The future of the ebook is bound up with the way authorship evolves. The most powerful communication comes from the unconscious minds of a creative person, and there are two parts to the creative process — the inspiration and the editing.
Great ideas come in flashes: capricious, unpredictable. They exist in the unconscious mind long before they break through to the surface where we can look them in the face. These are the sudden insights when we recognize in an instant something we’ve known for a long time but never could form into an intelligible thought. But these flashes of genius tend to be diamonds in the rough; it takes a lot of cutting and polishing before they become real gems. That’s the editing process — an often grueling regimen of refining, clarifying, taking an idea or image and making it a more intense and perfect version of itself. The first part comes from the creative Right Brain; the editing involves more of the technical Left Brain.
A medium can’t reach its full potential for powerful communication until the Right Brain becomes familiar enough with it that it acquires a certain effortlessness. This requires an understanding of highly technical material by minds that also have a powerful creative Right Brain. This takes time. You can’t rush the Right Brain.
With ebooks the level of technical knowledge involved is both large and constantly changing. And most of our best creative minds haven’t had time to digest even the basic technical elements of the medium to the point where the Right Brain has access to imagine and dream in an ebookish way. (Could Alfred Hitchcock have mastered HTML? And if he could, what would he have done with it?)
Certain media are so technically complex that no single person can obtain enough technical knowledge to be a sole creator of powerful communication. The idea of a committee writing a great poem is absurd. But you don’t cast large bronze statues or make movies alone. Complex ebooks fit into this category.
Still, even in these technology-dominated media, the best works tend to come from a single creative mind with a powerful vision. Michelangelo didn’t paint the ceiling of the Sistine Chapel alone. The Godfather is the result of a large team of collaborators. The Guggenheim Museum…you get my point. But the thing that makes these works stand out as unique and powerful is the way in which the technical aspects of the medium were subservient to the creative vision of the person we credit with what we now call a work of art. In each case the collaborators necessarily included highly skilled experts, but the only indispensable person in the process was the one who created the vision the others fulfilled.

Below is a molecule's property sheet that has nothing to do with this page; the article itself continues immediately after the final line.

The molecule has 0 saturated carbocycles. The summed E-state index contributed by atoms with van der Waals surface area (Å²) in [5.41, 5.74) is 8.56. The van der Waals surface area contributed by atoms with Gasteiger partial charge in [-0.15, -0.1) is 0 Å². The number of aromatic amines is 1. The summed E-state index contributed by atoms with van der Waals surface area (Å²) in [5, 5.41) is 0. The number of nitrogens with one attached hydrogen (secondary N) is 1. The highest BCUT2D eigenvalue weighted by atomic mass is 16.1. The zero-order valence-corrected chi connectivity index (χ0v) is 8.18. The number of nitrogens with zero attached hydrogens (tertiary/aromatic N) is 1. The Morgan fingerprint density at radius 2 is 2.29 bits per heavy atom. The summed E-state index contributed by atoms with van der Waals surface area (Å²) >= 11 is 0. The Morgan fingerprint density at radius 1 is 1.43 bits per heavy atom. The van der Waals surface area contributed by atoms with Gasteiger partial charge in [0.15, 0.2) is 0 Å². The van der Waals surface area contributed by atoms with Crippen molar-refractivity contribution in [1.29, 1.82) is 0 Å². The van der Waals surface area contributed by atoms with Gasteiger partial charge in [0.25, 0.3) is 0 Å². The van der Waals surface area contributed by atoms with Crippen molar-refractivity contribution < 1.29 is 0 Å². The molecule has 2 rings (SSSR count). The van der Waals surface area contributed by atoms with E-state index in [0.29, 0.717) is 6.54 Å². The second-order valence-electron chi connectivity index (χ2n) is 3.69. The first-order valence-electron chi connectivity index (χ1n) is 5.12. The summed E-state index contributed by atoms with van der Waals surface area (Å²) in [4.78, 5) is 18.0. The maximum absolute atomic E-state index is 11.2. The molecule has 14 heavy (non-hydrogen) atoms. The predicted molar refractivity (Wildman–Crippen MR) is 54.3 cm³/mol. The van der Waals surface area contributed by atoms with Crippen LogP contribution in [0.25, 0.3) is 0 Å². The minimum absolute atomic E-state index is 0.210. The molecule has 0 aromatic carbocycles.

What this means, for those of us who see ebooks as a medium with the potential to take its place beside novels and cinema as a powerful and unique way of communicating, is that we must focus on two important elements. The first is finding ways of getting creative minds up to speed on the possibilities of the medium so that our ebook Dickenses and Picassos can emerge. The books of Liz Castro and the development of iBooks Author are examples of attempts to do this. Liz makes technical aspects of ebook creation easier, but still not easy enough for most Right Brain dominant people. iBooks Author lets a non-technical person create a multi-touch ebook, but with limitations, and it’s still intimidating to a lot of artist types. Both these are steps in the right direction, but are there other ways to speed up the process of getting the creative people on board?
The second important aspect is to create ways of communicating between Left Brain technowizards and Right Brain artists to build teams that can achieve that delicate balance where the technology serves the creative impulse rather than dominating and dictating to it.
For the foreseeable future ebooks will remain a medium dominated by technology, so the most successful ebook creators will be those who can bring creative communicators and artistic minds into the mix through inculcating them with a wide variety of ebook experiences and developing collaborations to allow close cooperation between Left and Right hemispheres.